dressing. There are two issues with this: firstly, it's more of a quiche than a pie, and secondly, it's a little on the rustic side - it really is a slice of pie/quiche, on a plate, with some salad. It is, incidentally, absolutely delicious, just not really demonstrating the same level of creativity shown by my scallop winner, and it strikes me that the menu is perhaps a little unsure about what it wants to be. Apparently there is a bit of a revamp on the horizon following early feedback, so perhaps the menu will have a slightly clearer direction when Mark Two appears (but please keep the scallops, PLEASE KEEP THE SCALLOPS).
For my main, I have the salt baked whole sea bass, seen here being expertly extracted from its rocky environs by a young lady SO skilled she is even managing to smile while she forages. The fish is delicious, perfectly cooked and subtly flavoured from the rosemary within and the salt jacket without. Equally good is the 12oz rib eye steak on the bone, with a satisfyingly chewy texture (in a good way, rather than in a like-eating-a-tyre way) and the additional flavour that comes from the presence of the bone. However, these come in at £17.95 and £18.95 respectively: absolutely fine until you start adding on the side dishes, which push the cost up considerably. We have the crinkle cut chips (minus the crinkles, because apparently the crinkle chef isn't in), the salt baked new potatoes, a peppercorn sauce, and a little pan of spring greens - all excellent, but with the greens alone coming in at £3.75 it's worth keeping an eye on what your meal is actually costing you. Lots of restaurants do this, so I'm not specifically griping at Artisan in particular but more having a general moan - and yes, we were there as guests of Manchester Confidential and didn't have to pay this time, but I think the point still stands.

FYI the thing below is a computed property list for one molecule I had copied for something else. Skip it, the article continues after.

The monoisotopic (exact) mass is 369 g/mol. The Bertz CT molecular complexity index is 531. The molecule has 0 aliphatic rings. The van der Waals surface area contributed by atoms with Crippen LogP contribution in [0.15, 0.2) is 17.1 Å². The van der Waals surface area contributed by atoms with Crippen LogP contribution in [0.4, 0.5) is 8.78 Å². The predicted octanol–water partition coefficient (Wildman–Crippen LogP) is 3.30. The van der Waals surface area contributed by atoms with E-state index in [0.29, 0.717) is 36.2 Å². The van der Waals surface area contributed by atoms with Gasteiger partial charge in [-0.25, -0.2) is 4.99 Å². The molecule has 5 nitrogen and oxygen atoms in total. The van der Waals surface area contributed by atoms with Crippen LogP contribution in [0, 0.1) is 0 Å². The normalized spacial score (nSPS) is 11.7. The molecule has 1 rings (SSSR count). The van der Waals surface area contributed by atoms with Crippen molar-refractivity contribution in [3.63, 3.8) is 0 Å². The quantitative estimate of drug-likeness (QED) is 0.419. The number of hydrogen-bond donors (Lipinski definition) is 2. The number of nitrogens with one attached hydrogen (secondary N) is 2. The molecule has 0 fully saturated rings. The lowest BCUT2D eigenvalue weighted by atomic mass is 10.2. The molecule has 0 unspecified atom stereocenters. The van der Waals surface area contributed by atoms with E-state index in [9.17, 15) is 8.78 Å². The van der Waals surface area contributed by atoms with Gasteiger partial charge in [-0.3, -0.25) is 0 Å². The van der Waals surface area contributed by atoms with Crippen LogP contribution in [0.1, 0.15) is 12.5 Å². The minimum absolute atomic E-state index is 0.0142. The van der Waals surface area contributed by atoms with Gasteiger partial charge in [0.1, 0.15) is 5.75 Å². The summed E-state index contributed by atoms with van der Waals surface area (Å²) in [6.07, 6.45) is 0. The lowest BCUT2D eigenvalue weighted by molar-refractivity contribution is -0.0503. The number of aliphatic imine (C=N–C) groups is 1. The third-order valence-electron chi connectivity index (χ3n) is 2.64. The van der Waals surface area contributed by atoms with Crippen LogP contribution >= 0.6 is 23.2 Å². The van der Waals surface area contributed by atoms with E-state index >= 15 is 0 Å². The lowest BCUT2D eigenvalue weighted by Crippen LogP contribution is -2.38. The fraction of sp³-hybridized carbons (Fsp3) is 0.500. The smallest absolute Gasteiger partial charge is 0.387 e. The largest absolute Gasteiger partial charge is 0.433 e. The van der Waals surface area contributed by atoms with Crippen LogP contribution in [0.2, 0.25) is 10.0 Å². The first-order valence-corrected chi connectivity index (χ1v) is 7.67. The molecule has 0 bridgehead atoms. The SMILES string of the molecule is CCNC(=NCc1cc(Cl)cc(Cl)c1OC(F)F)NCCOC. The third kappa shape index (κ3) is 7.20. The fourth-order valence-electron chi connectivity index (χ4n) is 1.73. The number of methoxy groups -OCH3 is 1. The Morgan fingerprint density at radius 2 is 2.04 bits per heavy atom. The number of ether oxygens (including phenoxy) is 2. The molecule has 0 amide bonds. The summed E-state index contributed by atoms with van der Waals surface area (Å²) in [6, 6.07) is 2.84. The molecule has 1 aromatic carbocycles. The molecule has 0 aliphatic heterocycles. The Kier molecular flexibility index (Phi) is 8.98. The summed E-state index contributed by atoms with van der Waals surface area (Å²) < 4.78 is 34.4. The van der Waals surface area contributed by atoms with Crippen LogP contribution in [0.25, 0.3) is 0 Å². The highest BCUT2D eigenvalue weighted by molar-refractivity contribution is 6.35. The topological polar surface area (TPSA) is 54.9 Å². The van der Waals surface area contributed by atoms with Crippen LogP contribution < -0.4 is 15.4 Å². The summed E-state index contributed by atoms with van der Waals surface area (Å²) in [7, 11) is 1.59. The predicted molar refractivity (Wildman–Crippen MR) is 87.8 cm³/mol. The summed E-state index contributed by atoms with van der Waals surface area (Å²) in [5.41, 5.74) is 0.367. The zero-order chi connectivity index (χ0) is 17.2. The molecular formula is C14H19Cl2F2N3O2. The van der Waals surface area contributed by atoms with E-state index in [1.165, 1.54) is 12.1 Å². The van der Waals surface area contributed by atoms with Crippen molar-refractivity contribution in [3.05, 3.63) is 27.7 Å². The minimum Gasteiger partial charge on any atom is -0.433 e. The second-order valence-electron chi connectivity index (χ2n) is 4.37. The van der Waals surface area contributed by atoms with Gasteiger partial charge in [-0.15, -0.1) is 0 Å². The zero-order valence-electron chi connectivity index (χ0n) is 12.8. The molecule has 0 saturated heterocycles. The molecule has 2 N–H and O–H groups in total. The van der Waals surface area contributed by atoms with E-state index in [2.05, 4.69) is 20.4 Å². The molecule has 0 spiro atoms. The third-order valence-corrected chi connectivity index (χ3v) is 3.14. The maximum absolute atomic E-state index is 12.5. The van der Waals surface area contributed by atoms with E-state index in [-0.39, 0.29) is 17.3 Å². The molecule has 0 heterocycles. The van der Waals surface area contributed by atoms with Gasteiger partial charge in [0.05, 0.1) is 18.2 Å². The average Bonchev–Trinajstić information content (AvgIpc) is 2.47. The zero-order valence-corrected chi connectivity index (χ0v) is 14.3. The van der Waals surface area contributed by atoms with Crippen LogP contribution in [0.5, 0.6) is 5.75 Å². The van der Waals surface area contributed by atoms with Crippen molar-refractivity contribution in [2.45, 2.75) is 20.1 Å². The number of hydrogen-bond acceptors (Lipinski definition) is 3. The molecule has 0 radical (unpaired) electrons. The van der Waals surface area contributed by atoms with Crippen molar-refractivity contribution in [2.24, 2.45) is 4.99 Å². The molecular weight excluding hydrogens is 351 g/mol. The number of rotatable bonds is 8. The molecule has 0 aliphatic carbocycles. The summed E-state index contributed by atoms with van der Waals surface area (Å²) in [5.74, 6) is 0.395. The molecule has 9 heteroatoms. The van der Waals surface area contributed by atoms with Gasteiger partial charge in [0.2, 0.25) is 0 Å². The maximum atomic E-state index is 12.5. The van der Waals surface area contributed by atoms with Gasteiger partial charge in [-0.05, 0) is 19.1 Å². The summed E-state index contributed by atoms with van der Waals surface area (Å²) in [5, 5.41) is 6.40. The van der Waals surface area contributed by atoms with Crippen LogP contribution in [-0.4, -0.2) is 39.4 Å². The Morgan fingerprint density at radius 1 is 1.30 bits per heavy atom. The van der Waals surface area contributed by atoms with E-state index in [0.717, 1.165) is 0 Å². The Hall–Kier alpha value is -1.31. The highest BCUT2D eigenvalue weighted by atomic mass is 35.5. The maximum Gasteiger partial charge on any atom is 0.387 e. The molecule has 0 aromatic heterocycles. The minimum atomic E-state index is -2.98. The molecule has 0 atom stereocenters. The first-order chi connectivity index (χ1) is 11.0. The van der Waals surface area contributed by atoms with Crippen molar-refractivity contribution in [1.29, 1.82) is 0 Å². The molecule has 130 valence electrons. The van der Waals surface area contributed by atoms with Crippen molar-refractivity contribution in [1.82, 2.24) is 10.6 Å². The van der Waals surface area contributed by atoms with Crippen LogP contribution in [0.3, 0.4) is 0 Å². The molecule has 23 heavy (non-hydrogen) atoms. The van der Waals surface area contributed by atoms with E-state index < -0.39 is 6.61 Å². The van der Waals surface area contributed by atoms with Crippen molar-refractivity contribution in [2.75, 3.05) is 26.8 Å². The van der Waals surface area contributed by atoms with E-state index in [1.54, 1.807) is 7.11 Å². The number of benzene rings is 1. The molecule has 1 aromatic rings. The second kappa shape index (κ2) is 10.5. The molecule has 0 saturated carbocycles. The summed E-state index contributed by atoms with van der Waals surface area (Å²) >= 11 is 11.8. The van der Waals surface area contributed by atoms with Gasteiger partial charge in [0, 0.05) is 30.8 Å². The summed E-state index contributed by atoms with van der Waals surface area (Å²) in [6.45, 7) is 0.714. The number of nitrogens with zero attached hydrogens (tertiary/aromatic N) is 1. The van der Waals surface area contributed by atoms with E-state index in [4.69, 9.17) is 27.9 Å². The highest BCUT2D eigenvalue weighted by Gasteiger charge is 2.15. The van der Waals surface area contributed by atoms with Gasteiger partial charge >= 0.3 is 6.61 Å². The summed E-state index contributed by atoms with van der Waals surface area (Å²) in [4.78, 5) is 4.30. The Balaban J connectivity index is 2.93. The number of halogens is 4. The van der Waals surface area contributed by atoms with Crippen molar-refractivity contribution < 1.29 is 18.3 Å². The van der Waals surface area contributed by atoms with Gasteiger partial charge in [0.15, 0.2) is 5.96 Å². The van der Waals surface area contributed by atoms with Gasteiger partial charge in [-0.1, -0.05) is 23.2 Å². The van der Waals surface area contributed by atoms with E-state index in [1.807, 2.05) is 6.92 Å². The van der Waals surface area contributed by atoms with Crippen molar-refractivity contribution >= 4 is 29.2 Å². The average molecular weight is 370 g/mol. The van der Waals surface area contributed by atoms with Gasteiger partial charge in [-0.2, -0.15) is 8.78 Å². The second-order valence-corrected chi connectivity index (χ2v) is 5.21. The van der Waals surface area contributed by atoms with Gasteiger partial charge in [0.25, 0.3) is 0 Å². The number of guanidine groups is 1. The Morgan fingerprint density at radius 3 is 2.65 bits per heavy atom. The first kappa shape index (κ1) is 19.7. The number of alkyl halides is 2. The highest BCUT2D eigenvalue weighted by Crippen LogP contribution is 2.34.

By this time, the lights have dimmed (as you can tell by the slight murkiness of this picture) and we have a DJ playing some frankly superb music of the type enjoyed by old people like myself. I eat a lovely salted caramel baked banana with salted caramel ice cream (yes - I fear I may have been approximately 90% salt by the time I finish eating) - you see it here in front of a very sexy Champagne jelly - whilst listening to Lullaby by The Cure and feeling really very pleased with life indeed. Remember that rusticity from earlier though? It's back, in the form of a whopping great sturdy ice cream wafer served alongside the dainty jelly, and puts me in mind a little of the pairing up of Mark Benton and Kristina Rihanoff on Strictly last night.
These are quite small gripes though. Food and service is very good throughout, and there is a great atomosphere - nice to see the lovely Anthea doing such a sterling job here as manager after getting to know her when she ran Gusto in Didsbury. Some muttering has gone on in a few quarters about Living Ventures' continuing colonisation of Manchester - and Spinningfields in particular - but with Manchester House finally opening next week, that domination looks set to continue. And actually, I don't mind a bit.
- Artisan is on Avenue North, 18-22 Bridge Street, Manchester M3 3BZ.